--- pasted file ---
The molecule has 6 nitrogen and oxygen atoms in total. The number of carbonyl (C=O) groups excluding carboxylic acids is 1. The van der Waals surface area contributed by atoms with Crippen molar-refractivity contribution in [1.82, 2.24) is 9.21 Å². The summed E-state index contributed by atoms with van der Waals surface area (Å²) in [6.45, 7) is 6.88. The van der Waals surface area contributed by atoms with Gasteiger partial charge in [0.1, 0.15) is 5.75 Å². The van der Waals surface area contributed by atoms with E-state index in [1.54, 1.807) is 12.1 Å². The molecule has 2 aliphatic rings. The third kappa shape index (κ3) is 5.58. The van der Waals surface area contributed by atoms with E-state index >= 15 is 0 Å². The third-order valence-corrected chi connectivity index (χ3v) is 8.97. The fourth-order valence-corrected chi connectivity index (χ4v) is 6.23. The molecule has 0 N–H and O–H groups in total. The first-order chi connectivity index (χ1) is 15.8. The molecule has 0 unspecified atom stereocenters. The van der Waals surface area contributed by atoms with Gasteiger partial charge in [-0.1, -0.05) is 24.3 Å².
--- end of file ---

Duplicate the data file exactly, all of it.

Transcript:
The molecule has 6 nitrogen and oxygen atoms in total. The number of carbonyl (C=O) groups excluding carboxylic acids is 1. The van der Waals surface area contributed by atoms with Crippen molar-refractivity contribution in [1.82, 2.24) is 9.21 Å². The summed E-state index contributed by atoms with van der Waals surface area (Å²) in [6.45, 7) is 6.88. The van der Waals surface area contributed by atoms with Gasteiger partial charge in [0.1, 0.15) is 5.75 Å². The van der Waals surface area contributed by atoms with E-state index in [1.54, 1.807) is 12.1 Å². The molecule has 2 aliphatic rings. The third kappa shape index (κ3) is 5.58. The van der Waals surface area contributed by atoms with E-state index >= 15 is 0 Å². The third-order valence-corrected chi connectivity index (χ3v) is 8.97. The fourth-order valence-corrected chi connectivity index (χ4v) is 6.23. The molecule has 0 N–H and O–H groups in total. The first-order chi connectivity index (χ1) is 15.8. The molecule has 0 unspecified atom stereocenters. The van der Waals surface area contributed by atoms with Gasteiger partial charge in [-0.1, -0.05) is 24.3 Å².